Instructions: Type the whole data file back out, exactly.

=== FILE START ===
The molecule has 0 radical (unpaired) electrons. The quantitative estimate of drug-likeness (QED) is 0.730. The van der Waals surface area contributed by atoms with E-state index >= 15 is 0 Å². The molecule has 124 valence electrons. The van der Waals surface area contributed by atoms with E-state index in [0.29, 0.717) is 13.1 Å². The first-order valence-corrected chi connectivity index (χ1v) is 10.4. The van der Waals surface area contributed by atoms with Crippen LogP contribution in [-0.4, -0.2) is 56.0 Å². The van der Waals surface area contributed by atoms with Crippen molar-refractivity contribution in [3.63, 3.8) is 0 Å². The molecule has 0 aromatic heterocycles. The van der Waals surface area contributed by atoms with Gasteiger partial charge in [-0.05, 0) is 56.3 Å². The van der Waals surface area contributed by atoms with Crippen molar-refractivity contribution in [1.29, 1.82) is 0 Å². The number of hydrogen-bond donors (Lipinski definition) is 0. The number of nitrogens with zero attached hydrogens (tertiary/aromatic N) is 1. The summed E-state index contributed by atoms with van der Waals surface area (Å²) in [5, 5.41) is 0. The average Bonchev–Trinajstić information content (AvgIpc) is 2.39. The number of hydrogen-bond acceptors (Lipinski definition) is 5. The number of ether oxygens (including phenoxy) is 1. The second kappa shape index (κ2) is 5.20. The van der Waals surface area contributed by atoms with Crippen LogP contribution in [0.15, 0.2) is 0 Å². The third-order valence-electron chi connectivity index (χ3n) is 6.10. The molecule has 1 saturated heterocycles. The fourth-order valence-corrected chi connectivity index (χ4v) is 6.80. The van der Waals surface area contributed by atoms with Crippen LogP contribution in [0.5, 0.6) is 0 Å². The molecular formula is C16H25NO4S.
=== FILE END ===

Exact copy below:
The molecule has 0 radical (unpaired) electrons. The quantitative estimate of drug-likeness (QED) is 0.730. The van der Waals surface area contributed by atoms with E-state index >= 15 is 0 Å². The molecule has 124 valence electrons. The van der Waals surface area contributed by atoms with E-state index in [0.29, 0.717) is 13.1 Å². The first-order valence-corrected chi connectivity index (χ1v) is 10.4. The van der Waals surface area contributed by atoms with Crippen LogP contribution in [-0.4, -0.2) is 56.0 Å². The van der Waals surface area contributed by atoms with Crippen molar-refractivity contribution in [3.63, 3.8) is 0 Å². The molecule has 0 aromatic heterocycles. The van der Waals surface area contributed by atoms with Gasteiger partial charge in [-0.05, 0) is 56.3 Å². The van der Waals surface area contributed by atoms with Crippen molar-refractivity contribution in [1.29, 1.82) is 0 Å². The number of hydrogen-bond donors (Lipinski definition) is 0. The number of nitrogens with zero attached hydrogens (tertiary/aromatic N) is 1. The summed E-state index contributed by atoms with van der Waals surface area (Å²) in [5, 5.41) is 0. The average Bonchev–Trinajstić information content (AvgIpc) is 2.39. The number of hydrogen-bond acceptors (Lipinski definition) is 5. The number of ether oxygens (including phenoxy) is 1. The second kappa shape index (κ2) is 5.20. The van der Waals surface area contributed by atoms with Crippen LogP contribution in [0.15, 0.2) is 0 Å². The third-order valence-electron chi connectivity index (χ3n) is 6.10. The molecule has 1 saturated heterocycles. The fourth-order valence-corrected chi connectivity index (χ4v) is 6.80. The van der Waals surface area contributed by atoms with Crippen LogP contribution in [0.5, 0.6) is 0 Å². The molecular formula is C16H25NO4S.